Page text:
The big news in the pet food industry a few weeks ago saw Blue Buffalo being bought by General Mills for $8 billion ($40 per share) in cash.

According to the press release issued by General Mills, their interest in Blue Buffalo was piqued by Blue’s loyal customer base, especially among millennials. That makes the company well positioned to capitalize on the pet humanization and pet food premium-ization trends.

Blue Buffalo holds about a 3 percent market share, so there’s plenty of room for growth; plus the company does well in online sales. They garnered $250 million in e-commerce sales in 2017, representing 75 percent growth over 2016.

While 3 percent market share doesn’t sound like much, it’s large enough to have earned them fifth place in overall sales, and they were moving up fast when they were acquired by General Mills. Plus, after just one year in the mass market channel, they surpassed brands that had been there for decades.

Although it wasn’t mentioned, I wonder if Blue Buffalo’s “teflon coating” is a factor, too. Credit their marketing. A large segment of the pet parent population is unaware of, or indifferent to, the fact that they’ve also had a rough couple of years in some ways.

They settled two false advertising lawsuits in 2016, one by Purina and the other a class action, after two years of litigation. Last year saw multiple recalls of Blue Buffalo and, in November 2017, Whole Dog Journal removed them from their recommended pet food list, citing the lawsuits, recalls, and the fact that the company wouldn’t provide nutritional analyses of their products.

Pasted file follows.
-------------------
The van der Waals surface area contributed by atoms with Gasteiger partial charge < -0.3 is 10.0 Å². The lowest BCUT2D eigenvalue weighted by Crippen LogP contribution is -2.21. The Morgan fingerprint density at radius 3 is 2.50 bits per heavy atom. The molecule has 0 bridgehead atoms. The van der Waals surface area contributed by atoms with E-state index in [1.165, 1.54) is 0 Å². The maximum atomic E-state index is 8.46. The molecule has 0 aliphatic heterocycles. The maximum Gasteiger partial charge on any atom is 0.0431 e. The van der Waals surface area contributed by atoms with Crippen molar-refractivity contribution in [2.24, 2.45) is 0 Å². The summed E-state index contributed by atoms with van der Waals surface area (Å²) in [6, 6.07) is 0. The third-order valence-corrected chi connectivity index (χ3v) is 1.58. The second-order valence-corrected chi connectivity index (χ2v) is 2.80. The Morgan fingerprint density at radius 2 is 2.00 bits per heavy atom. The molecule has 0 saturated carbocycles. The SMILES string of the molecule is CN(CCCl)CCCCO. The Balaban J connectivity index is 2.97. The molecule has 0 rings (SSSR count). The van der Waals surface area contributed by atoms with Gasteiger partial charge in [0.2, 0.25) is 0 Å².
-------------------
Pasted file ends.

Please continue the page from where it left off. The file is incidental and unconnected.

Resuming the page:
Talking to reps from other pet food companies, some wondered if their companies could have survived, let alone prospered, had they gone through similar problems. Pet owners of late are quick to abandon a brand for a single infraction, even if in reality the infraction is a nothingburger.

So now, General Mills owns Blue Buffalo. You’d probably be surprised to learn who owns the brand of dog or cat food you feed. There’s not enough space to list them all, of course, but following are some of the more well known brands and the companies that own them:

Mars Inc., through its Mars Petcare division, is the largest of the pet food companies. Here are some of their brands: Cesar, Eukanuba, Iams, Nutro, Pedigree, Royal Canin, Sheba, Whiskas, the Waltham Centre for Pet Nutrition, and the more than 900 Banfield Hospitals.

Purina is the second largest and its brands are well known. Just look for the checkerboard square. However, you won’t find it on Merrick, which Purina bought in 2015.

J.M. Smucker Co. is next. Among its best known brands are Natural Balance, Nature’s Recipe, Milk Bone, 9 Lives, Meow Mix, Gravy Train, Kibbles ‘N Bits and Milo’s Kitchen. Some of their canned grocery brands were recalled a couple of weeks ago because of pentobarbital contamination.

Hill’s Pet Nutrition, a subsidiary of Colgate-Palmolive Co., produces Science Diet and Science Diet Prescription Diets.

Way down the total sales list, but still major players, are Wellness, Holistic Select, Eagle Pack and Old Mother Hubbard; products of Wellpet, LLC, which is owned by Berwind Corp., a private investment management company.

It’s expected that such movement in the pet food industry will continue. Stay tuned.

Bob Bamberg has been in the pet supply industry and writing about pets, livestock and wildlife for three decades. He can be reached at

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